Hospital where ‘mothers could leave with wrong baby’ is ordered to improve security
Some babies born at the Royal London Hospital in Whitechapel weren’t being given name tags, which could lead them going home with the wrong families or being given medication meant for another baby, according to the Care Quality Commission (CQC).
Inspectors who visited the hospital in July said the “lax” practice of checking babies’ name bands could create a “risk that a baby might receive medication intended for another baby, and mother might leave the unit with the wrong baby.”
Last year, there were 4,645 babies born at the hospital, the largest in Europe.
There were also not enough midwives on the delivery suite to provide safe cover for all women, and midwives had been ordered by managers not to raise concerns about low staff numbers, CQC said.
Inspectors also said they observed some “intra-cultural issues and some bullying behavior,” both among groups of midwives and between midwives and patients.
There was a “mixed” view about how caring staff were at the hospital. One mother told inspectors she was treated as “childish” because she was upset her baby had been taken into special care.
The CQC has ordered that the Barts Health NHS Trust, which runs the hospital, must “urgently” improve security in maternity after the service was found to be “inadequate.”
Issues with another hospital run by the same organization, Whipps Cross University Hospital, was also condemned by inspectors who said they did not find a single element of “outstanding care” across the whole hospital.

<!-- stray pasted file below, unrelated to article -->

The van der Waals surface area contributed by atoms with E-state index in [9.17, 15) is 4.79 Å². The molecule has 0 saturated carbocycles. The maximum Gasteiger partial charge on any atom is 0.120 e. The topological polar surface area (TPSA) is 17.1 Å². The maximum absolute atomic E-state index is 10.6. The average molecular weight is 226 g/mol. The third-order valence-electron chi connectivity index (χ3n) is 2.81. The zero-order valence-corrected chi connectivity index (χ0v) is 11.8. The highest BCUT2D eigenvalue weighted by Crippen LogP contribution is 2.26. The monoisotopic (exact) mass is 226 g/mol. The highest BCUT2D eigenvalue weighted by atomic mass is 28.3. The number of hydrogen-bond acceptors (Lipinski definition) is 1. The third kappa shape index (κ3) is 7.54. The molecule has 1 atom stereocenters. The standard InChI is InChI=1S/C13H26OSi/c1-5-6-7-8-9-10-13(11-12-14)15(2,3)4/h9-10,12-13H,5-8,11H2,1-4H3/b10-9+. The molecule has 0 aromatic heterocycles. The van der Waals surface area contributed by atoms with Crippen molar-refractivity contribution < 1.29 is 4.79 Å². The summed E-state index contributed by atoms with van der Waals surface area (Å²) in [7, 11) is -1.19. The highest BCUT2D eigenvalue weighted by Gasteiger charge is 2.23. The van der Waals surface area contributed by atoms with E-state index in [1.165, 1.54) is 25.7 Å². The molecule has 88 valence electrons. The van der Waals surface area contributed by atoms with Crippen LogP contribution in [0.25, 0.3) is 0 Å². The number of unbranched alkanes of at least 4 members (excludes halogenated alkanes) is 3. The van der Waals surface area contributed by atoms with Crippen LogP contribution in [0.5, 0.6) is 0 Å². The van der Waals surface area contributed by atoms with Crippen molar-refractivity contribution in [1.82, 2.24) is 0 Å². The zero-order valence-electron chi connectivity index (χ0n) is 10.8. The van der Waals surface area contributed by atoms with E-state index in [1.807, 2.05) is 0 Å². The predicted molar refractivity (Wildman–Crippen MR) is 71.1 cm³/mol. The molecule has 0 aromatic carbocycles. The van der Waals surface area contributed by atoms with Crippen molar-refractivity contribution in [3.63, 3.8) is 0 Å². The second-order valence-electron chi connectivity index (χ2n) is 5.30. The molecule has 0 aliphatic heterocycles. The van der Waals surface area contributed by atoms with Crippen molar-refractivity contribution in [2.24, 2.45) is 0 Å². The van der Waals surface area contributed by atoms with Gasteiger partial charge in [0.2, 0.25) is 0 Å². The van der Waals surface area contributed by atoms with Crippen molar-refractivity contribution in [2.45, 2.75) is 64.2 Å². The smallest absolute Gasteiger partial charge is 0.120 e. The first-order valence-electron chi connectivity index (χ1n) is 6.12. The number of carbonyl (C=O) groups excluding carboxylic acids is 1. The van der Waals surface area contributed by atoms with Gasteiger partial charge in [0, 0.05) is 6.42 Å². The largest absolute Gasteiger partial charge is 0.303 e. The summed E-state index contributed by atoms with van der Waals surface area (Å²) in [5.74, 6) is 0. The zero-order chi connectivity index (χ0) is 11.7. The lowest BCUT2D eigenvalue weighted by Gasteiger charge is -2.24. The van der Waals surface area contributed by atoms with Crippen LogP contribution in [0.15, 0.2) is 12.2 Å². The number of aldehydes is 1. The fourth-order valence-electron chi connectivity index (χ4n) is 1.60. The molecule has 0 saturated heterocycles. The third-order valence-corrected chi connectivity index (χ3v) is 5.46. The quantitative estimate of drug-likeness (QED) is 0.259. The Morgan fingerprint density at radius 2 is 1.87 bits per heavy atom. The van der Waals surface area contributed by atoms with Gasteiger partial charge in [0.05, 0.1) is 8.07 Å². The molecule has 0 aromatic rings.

The CQC said there were “many examples of a lack of compassion towards patients nearing the end of their lives.”
Inspectors said one dying patient in an East London hospital asked for vegetarian food, only to be told by a nurse, “You will not get a vegetarian diet in here. Who do you think you are, in a hotel?”
The CQC said “One patient looked dirty with stains all down the front of their nightwear and staff had neither noticed it nor took any actions to wash and care for the patient.
“On a few instances, during our unannounced visit, we observed patients were visibly in pain, but staff did not respond to this by providing them with analgesia.”
The regulator also raised concerns about infection control practice in the surgery service. It said it had observed some staff wearing their surgical scrubs in other parts of the hospital, including the canteen.
“We acted immediately to improve the security of babies at the Royal London Hospital,” a spokeswoman for the Trust told the Independent.
“It's important to stress that these reports are based on observations from five months ago. Since then we have subjected our processes and procedures to forensic scrutiny.
“As a result we've introduced new baby ID tags, we've reviewed our procedure for locking down the hospital and refreshed our policy.
“We have recirculated our policy to all staff and now test it every single month.
“Women should be assured our services are safe and we will review our processes regularly to ensure they remain safe,” the spokesperson said.
“The CQC found that since its last inspection end of life care at Whipps Cross is now safer, more effective and better led. At daily safety huddles team will discuss patients who are at the end of their life to ensure we appropriately identify and provide them with safe and compassionate care.”